Page 292 - Week 01 - Thursday, 14 February 2008

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The ACT Fire Brigade continues to lead the nation when it comes to containing residential fires to the room that they started in. The total number of properties lost and the cost of damage from structure fires in the ACT has fallen to its lowest level in five years, excluding 2003, second only to Victoria.

I turn to ACT Policing. Police responded to 84,514 incidents in 2006-07, an average of 231.5 per day. This was an increase of 30 per cent from 2005-06, with 64,787 incidents. That means that our collective emergency services—police, ambulance and fire services—responded to 125,000 incidents last year, or 342 incidents every day.

As the Canberra community is aware, the ACT government has had an arrangement with the commonwealth for the Australian Federal Police to provide our policing in the ACT through ACT Policing. As part of this arrangement, ACT Policing reports against agreed performance measures which are monitored on a quarterly basis. Performance measures include response times, levels of crime, our community’s fear of crime, road safety, public confidence and satisfaction with our policing services. Improving community safety is an important priority for the Canberra community, the government and ACT Policing.

Let me talk about police numbers. As we have indicated, the ACT purchases a set of policing personnel through the annual purchasing agreement with ACT Policing, an arm of the Australian Federal Police. The full-time equivalent positions purchased under the current agreement totals 868. The agreement number is a minimum number that ACT Policing are expected to average per year. Discretion is given to the police to build an extended capacity at various times of the year when demand could be high.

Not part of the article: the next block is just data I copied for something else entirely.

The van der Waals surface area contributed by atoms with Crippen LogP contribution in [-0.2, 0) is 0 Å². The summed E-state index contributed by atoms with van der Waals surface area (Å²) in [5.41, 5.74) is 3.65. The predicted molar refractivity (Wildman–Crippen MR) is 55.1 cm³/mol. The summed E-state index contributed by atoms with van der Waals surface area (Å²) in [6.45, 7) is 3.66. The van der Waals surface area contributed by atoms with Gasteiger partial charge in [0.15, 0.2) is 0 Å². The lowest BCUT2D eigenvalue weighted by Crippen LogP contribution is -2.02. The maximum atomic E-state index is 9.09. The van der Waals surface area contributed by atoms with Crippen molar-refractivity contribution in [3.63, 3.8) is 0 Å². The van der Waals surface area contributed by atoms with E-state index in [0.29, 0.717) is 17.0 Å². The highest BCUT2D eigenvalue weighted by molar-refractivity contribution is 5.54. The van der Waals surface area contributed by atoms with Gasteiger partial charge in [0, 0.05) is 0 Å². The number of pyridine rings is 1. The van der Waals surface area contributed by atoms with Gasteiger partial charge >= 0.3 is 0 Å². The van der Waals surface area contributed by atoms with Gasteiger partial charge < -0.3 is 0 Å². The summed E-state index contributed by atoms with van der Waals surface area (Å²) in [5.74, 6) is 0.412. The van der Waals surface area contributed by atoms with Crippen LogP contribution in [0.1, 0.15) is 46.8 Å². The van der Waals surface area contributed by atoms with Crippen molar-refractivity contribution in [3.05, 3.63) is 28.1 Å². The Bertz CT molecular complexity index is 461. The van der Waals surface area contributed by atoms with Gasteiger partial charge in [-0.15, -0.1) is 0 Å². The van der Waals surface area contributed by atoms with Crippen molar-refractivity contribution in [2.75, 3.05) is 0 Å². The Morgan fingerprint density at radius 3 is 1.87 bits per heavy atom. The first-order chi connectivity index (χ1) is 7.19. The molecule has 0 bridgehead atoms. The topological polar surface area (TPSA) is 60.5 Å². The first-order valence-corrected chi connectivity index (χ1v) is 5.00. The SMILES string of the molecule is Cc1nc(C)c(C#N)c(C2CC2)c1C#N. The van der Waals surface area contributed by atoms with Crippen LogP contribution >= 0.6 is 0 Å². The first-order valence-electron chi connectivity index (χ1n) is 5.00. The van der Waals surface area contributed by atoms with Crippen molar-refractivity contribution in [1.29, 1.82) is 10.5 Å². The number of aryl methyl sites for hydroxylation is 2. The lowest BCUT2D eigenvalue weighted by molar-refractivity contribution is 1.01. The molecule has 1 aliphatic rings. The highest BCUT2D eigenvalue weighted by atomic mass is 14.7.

Whilst there is always discussion about police numbers, the effectiveness of police is even more important. That is an element in contributing to community safety. While we need to ensure adequate resourcing for ACT Policing, I would like to also highlight the strategies that ACT Policing have developed and are implementing to continuously improve their services to our community. These include the ACT Policing suburban policing strategy, officer rostering, and the ACT Policing strategy for improving response times.

Let me start with the suburban policing strategy. The suburban policing strategy combines community-orientated policing with new technologies and information from members of the community to create an approach especially tailored to Canberra’s needs. Under the innovative program, 22 general duties police teams—supported by traffic operations, specialist response and security officers—are assigned responsibility for developing solutions to crime issues within particular suburbs. Members of the Canberra community can feel reassured that there is a team of officers whose attention is focused on the issues that directly affect them.

Police maintain strong relationships with community organisations such as Neighbourhood Watch and Safety House, as well as ensuring ongoing communication with business owners and schools. I touched on this yesterday when I spoke about the Tuggeranong police sergeant attending Calwell shops. Feedback from these groups has indicated that members of the community are noticing an increase in police

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